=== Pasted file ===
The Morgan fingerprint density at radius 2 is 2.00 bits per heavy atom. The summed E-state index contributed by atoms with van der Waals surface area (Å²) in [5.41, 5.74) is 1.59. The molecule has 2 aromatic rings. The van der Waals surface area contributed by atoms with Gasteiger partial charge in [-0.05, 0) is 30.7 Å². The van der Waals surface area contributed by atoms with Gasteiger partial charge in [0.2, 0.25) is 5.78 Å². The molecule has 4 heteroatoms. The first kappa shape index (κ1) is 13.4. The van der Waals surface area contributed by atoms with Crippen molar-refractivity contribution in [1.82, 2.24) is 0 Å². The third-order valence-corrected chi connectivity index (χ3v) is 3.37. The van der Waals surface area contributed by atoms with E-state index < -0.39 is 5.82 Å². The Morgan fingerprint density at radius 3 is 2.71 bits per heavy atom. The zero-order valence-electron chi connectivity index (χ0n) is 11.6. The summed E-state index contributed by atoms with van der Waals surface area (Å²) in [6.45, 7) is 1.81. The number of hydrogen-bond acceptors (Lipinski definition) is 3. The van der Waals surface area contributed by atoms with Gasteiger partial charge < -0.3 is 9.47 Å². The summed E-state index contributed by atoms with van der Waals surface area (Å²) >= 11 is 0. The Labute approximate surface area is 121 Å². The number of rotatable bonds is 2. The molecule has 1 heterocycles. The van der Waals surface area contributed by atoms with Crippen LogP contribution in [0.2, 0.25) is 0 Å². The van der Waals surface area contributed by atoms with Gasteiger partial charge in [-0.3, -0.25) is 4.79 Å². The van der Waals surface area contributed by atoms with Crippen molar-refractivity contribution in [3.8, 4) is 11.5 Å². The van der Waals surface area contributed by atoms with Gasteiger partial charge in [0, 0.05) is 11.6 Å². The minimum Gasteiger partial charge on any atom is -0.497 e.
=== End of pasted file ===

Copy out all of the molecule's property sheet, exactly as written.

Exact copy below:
The Morgan fingerprint density at radius 2 is 2.00 bits per heavy atom. The summed E-state index contributed by atoms with van der Waals surface area (Å²) in [5.41, 5.74) is 1.59. The molecule has 2 aromatic rings. The van der Waals surface area contributed by atoms with Gasteiger partial charge in [-0.05, 0) is 30.7 Å². The van der Waals surface area contributed by atoms with Gasteiger partial charge in [0.2, 0.25) is 5.78 Å². The molecule has 4 heteroatoms. The first kappa shape index (κ1) is 13.4. The van der Waals surface area contributed by atoms with Crippen molar-refractivity contribution in [1.82, 2.24) is 0 Å². The third-order valence-corrected chi connectivity index (χ3v) is 3.37. The van der Waals surface area contributed by atoms with E-state index < -0.39 is 5.82 Å². The Morgan fingerprint density at radius 3 is 2.71 bits per heavy atom. The zero-order valence-electron chi connectivity index (χ0n) is 11.6. The summed E-state index contributed by atoms with van der Waals surface area (Å²) in [6.45, 7) is 1.81. The number of hydrogen-bond acceptors (Lipinski definition) is 3. The van der Waals surface area contributed by atoms with Gasteiger partial charge < -0.3 is 9.47 Å². The summed E-state index contributed by atoms with van der Waals surface area (Å²) >= 11 is 0. The Labute approximate surface area is 121 Å². The number of rotatable bonds is 2. The molecule has 1 heterocycles. The van der Waals surface area contributed by atoms with Crippen LogP contribution in [0.2, 0.25) is 0 Å². The van der Waals surface area contributed by atoms with Gasteiger partial charge in [-0.3, -0.25) is 4.79 Å². The van der Waals surface area contributed by atoms with Crippen molar-refractivity contribution in [3.8, 4) is 11.5 Å². The van der Waals surface area contributed by atoms with Gasteiger partial charge in [0, 0.05) is 11.6 Å². The minimum Gasteiger partial charge on any atom is -0.497 e.